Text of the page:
9. The general rule for dormant accounts which Thai banks follow is when the account drops below a Bt2,000 balance "and" there is not "owner-initiated" activity for 12 months such as a deposit, withdrawal, or transfer the bank will begin to charge a month maintenance fee of around Bt50/month until the account balance reaches zero and then the account is closed. "Bank-initiated" activity to your account such as an interest payment, annual debit card fee, etc., does not count as user activity. Above is Bangkok Bank's current policy now and even 9 years ago also when they first sent me a letter saying such because they hadn't seen any activity on one of my savings accounts with them for 12 months with was below Bt2,000 balance. It was an account I only had a few hundred baht in and just hadn't transferred any fund into/out of for over a year. To fix the issue, I used my Bangkok Bank ibanking to transfer some more funds into the account and they were know happy but I later transferred it out to below Bt2,000 again...but now I'm once again just keeping "over" Bt2,000 in it to avoid me forgetting to generate some user activity every 12 months. Someone might be thinking why do I even keep this account open since I have other Bangkok Bank savings accounts, well, this is a special Direct Deposit savings account for U.S. govt benefit payments that I stopped using years ago, but have kept it open with a low balance in case I need to start using it again for U.S. govt payments. See their policy at this Bangkok Bank weblink regarding how they handle dormant accounts. I'm sure you find other Thai banks have a very similar policy as it just the general policy followed by Thai banks with variations such as the monthly fee they might charge. And some banks may even have tighter policies in locations where there is a lot of farang turnover and their accounts seem inactive and have a low balance....Thai banks are just not to fond of low balance, inactive accounts. Letting an account balance stay below Bt2,000 for over 12 months just puts the account in the bank cross-hairs for review. If opening an account and knowing you will not use it for over a year like maybe you are going back to the home country for a while leave "over" Bt2,000 in the account and be sure to keep in mind automatic charges/fees that might draw it below that Bt2,000 while you are gone like an annual debit card fee of several hundred baht. Remember, the bank needs to see some "user" activity every 12 months when the balance drops below Bt2,000. Below snapshot from a media release summarizes current rules/law for a dormant account "below" Bt2,000. And a "proposed/draft" law also dealing with dormant accounts of "over" Bt2,000 but the account must be dormant for over 10 (ten) years....and any money the govt gets from a dormant account could be recovered by the former account owner or his/her heirs with the proper proof they were the account owner.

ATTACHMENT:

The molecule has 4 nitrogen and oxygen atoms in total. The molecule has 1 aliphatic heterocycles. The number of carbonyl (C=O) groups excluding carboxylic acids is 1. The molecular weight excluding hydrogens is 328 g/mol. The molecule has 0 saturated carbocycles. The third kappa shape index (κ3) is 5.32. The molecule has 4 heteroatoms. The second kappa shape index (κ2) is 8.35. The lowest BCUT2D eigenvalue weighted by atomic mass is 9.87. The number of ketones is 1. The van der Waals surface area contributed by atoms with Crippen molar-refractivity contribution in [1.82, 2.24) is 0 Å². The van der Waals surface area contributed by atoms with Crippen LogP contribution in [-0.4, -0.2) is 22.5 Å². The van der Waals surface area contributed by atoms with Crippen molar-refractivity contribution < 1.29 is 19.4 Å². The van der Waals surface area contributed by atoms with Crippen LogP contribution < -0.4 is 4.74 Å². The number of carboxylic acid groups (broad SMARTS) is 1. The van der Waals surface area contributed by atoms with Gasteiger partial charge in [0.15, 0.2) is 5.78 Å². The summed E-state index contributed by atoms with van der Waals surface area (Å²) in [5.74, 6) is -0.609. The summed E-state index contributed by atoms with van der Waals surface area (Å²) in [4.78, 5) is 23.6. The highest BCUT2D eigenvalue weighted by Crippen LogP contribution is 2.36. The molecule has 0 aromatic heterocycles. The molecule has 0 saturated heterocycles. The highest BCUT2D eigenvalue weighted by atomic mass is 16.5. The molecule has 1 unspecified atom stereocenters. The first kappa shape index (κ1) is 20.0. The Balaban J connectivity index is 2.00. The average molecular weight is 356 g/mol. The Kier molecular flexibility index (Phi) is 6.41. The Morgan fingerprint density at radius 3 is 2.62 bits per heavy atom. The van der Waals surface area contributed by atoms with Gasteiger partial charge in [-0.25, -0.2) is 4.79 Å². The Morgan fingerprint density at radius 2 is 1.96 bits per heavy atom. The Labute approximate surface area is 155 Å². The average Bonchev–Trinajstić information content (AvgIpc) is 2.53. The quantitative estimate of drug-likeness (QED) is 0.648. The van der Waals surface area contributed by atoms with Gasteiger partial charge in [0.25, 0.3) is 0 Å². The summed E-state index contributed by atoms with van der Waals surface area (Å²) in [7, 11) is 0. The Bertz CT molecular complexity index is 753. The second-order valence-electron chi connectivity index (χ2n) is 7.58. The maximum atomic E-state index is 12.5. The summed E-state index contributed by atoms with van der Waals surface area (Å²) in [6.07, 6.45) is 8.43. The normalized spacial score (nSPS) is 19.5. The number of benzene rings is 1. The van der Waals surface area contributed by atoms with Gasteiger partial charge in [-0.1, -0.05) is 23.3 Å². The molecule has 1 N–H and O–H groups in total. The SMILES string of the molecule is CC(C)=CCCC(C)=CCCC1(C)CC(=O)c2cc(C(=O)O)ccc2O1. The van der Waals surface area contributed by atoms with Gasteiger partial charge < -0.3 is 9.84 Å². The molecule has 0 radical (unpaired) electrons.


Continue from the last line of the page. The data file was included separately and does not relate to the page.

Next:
10. Just changed over to LED lighting

    Yea...a plug-and-play type approach....and LED light that was engineered to specifically work without any rewiring/removing the ballast, but did require replacing the starter which was really just a "fuse" in the physical form of a florescent starter. See Youtube video below. And different manufacturers sell LED lights which require no-to-very little tinkering by a person other than replacing the florescent lights with the LED lights. Leaving the ballast in is not really the best way because its unneeded for an LED and the ballast will continue to use (waste) a little power and the replacement starter (fuse) might blow or have dirty contact one day. But if it prevents a person from having to pay someone else to rewire a fixture (i.e., remove the ballast and starter) then it's still probably a good way to go. See Plug and Play article below the video. But for me, like the OP, when it comes to putting LEDs in a florescent fixture I"m going to retrofit the fixture by removing the ballast and starter along with the little bit of fixture rewiring required. When the dust settles you only have the LED circular/straight tube with its driver (power supply) which might be internal or external to the LED....more and more now days the driver is so small it's just made part of the LED circular/straight tube. Article on Various Plug and Play LEDs http://www.ledsmagazine.com/articles/print/volume-11/issue-6/features/led-tubes/how-do-plug-and-play-t8s-stack-up-against-ballast-bypass-led-lamps.html
  11. Just changed over to LED lighting

    LED lighting does not require a ballast; they only require their driver circuit (fancy name for their power supply circuit). However, some LED lighting is engineered to work with a ballast from an existing circuit...helpful to those folks who are not comfortable in removing the old ballast/starter and a little bit of rewiring. Maybe that is what you saw in HomePro. See below partial quote and full article. https://insights.regencylighting.com/which-lamp-types-are-ballast-dependent
  12. Typical excuse given by a bank branch when they don't want to open an account for someone...try to blame govt....say the govt changed the law/rule when the govt has not changed a thing. It's always easy to blame someone or something else versus your own organization. Largely depends on the personnel at each branch. The Bank of Thailand or other govt agency has not changed any rules/passed any new laws regarding what is required for a non-Thai to open a bank account; it's just individual bank policy although they all flow the same general guidance established over the years. Are Thai banks tightening-up on requirements for foreigners to open bank accounts? Maybe....maybe not. Wouldn't surprise me with all the bank scams that occur....identity theft....pressure from other world govts for Thailand banks to get serious about anti-money laundering...etc.
  13. Just changed over to LED lighting

    Replace standard/fixed speed A/Cs with a properly size inverter A/C. I swapped out a 18K BTU fixed speed A/C in early Jan with a 23K inverter A/C and have seen a big reduction in my kilowatt usage per day....especially since this particular A/C runs 24/7. Full details at this ThaiVisa thread.
  14. Just changed over to LED lighting

    Yeap...older eyes need more light than younger eyes. https://www.thespruce.com/lighting-for-aging-eyes-2175153